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What We're Watching: Indian farmers stop protesting, Evergrande on brink of default, Saudi camels get touch-ups

Farmers shout slogans as they attend ongoing speeches at the Singhu border protest site near the Delhi-Haryana border, India, December 9, 2021.

Indian farmers pack up their tents — for now. For over a year, tens of thousands of Indian farmers have been protesting three agriculture laws that they say would give more power to big agribusiness and reduce farmers’ incomes. (The government says they rather aim to streamline an outdated and inefficient sector.) Now, farmers’ unions say they will call off the protests — and shut down the makeshift protest camp they built on the outskirts of Delhi — after PM Narendra Modi agreed to their demands. The farmers want the government to set a minimum price for most farm produce, and withdraw criminal charges for farmers arrested during protests. Modi backing down is a big deal because agriculture is the primary source of income for nearly 60 percent of Indians, and dozens of farmers have been killed in confrontations with police over the past year. Protest leaders will meet with government officials on January 15 to assess the plan’s progress. But if the government doesn’t follow through on its promises, the farmers say they’ll go back to the picket line.

Evergrande on brink of default. Fitch became on Thursday the first global ratings agency to declare that Evergrande will likely default on its debt outside China. This means that international creditors can expect to get stiffed by the Chinese property developer, which on Monday missed a final deadline to cough up some $82.5 million to foreign investors. Does this mean that Evergrande will default on all the roughly $300 billion it owes, mostly inside China? The company and the Chinese government won't confirm it, but Evergrande's situation is looking gloomier by the day. Meanwhile, China's central bank has already loosened the rules for banks to keep cash on hand in order to inject some $188 billion into the economy. President Xi Jinping hopes that'll be enough to avoid the credit crunch that an Evergrande default could trigger in China's real estate industry and the broader financial sector amid an already sluggish economy.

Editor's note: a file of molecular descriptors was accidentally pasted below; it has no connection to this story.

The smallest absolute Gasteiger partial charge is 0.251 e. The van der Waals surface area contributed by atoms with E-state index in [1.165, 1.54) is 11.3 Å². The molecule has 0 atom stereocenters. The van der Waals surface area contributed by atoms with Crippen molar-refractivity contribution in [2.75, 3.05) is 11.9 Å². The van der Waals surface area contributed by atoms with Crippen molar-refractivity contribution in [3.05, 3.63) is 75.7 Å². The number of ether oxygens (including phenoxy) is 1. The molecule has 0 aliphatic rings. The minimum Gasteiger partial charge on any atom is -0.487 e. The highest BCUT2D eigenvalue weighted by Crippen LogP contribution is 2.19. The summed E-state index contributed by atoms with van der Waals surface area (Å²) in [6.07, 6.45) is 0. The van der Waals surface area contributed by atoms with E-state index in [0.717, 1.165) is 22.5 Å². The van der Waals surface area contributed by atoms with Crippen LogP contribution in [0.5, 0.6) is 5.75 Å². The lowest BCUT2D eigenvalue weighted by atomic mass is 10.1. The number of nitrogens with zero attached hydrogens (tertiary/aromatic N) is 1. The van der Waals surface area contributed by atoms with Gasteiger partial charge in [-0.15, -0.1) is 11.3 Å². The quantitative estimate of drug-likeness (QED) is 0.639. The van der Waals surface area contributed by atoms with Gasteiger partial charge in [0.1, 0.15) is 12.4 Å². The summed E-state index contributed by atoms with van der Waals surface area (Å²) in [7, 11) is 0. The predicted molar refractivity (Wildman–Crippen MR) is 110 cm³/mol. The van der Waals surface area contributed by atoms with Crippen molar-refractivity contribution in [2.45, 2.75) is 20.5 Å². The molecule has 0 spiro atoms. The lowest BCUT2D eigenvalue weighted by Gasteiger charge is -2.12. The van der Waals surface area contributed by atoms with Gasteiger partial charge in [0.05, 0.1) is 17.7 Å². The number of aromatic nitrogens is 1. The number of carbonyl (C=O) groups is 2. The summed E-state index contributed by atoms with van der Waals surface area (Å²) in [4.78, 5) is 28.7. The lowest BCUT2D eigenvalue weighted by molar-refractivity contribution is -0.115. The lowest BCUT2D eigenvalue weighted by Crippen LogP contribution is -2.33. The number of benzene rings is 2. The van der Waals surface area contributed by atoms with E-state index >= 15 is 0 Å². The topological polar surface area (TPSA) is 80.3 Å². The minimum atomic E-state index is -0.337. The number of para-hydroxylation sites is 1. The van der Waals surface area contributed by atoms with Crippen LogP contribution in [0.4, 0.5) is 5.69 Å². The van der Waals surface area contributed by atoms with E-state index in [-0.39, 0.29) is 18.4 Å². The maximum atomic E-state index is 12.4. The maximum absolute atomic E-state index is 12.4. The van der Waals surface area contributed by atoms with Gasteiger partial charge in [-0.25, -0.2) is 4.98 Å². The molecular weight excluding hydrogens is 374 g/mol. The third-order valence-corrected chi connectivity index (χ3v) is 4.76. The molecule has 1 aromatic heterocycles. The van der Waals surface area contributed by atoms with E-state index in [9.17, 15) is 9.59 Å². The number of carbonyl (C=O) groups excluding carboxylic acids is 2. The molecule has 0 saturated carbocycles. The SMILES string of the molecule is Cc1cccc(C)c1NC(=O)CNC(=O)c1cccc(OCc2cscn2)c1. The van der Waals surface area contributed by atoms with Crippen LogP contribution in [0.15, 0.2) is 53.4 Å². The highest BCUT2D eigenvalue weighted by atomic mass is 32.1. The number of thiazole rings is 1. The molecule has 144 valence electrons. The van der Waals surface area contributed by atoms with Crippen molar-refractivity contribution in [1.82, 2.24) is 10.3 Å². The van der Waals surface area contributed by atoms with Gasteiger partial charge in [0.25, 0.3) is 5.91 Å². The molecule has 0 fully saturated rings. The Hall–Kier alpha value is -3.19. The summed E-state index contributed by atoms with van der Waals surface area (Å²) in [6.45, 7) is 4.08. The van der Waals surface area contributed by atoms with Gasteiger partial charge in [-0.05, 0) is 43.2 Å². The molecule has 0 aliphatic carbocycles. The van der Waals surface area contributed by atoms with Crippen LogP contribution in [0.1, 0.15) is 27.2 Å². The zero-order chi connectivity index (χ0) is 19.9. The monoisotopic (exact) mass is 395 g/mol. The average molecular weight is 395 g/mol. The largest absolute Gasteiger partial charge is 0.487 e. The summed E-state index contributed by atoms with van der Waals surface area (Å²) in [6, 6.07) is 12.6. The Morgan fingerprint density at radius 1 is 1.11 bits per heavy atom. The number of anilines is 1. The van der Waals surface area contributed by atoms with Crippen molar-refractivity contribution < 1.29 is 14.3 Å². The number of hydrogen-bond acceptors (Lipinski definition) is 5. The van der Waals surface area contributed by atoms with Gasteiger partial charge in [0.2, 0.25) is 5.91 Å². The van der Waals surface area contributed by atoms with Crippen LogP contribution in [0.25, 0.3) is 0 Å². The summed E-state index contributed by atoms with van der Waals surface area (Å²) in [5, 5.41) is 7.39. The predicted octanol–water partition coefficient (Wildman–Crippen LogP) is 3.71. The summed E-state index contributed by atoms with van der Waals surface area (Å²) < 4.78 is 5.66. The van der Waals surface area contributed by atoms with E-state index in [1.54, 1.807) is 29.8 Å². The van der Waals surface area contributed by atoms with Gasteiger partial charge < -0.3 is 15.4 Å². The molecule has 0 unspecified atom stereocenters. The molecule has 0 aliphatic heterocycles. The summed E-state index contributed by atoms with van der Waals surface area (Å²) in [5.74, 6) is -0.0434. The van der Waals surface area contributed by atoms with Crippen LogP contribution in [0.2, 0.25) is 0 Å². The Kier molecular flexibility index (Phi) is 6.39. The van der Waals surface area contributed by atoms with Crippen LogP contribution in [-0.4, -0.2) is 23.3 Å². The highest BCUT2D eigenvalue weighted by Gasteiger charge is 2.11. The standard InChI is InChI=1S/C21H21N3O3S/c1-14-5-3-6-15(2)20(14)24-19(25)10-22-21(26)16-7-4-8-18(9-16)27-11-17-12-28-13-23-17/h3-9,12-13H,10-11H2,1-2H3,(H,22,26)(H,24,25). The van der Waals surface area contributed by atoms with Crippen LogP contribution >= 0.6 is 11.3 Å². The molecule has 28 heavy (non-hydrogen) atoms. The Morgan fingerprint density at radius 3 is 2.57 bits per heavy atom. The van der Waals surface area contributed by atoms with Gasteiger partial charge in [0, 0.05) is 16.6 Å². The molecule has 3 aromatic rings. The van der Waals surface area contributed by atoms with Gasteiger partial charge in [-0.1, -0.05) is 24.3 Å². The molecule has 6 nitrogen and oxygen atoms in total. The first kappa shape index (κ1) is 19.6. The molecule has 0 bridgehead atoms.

Saudi camels get Botox. At the annual King Abdulaziz Camel Festival in Saudi Arabia, contestants are judged by, among other things, the size and shape of their lips, cheeks, heads, and knees. But each year, dozens of the humped mammals get disqualified because their owners inject them with Botox in order to have a better shot at the $66 million in prize money. More than 40 camels were thrown out of the 2021 edition. What’s more, the cheats have gotten more sophisticated by stretching out lips and noses, using hormones to up muscle mass, inflating body parts with rubber bands, and using fillers to relax tense faces. Think this story is fake? It isn’t. In fact, we first reported on this cruel trend almost four years ago.


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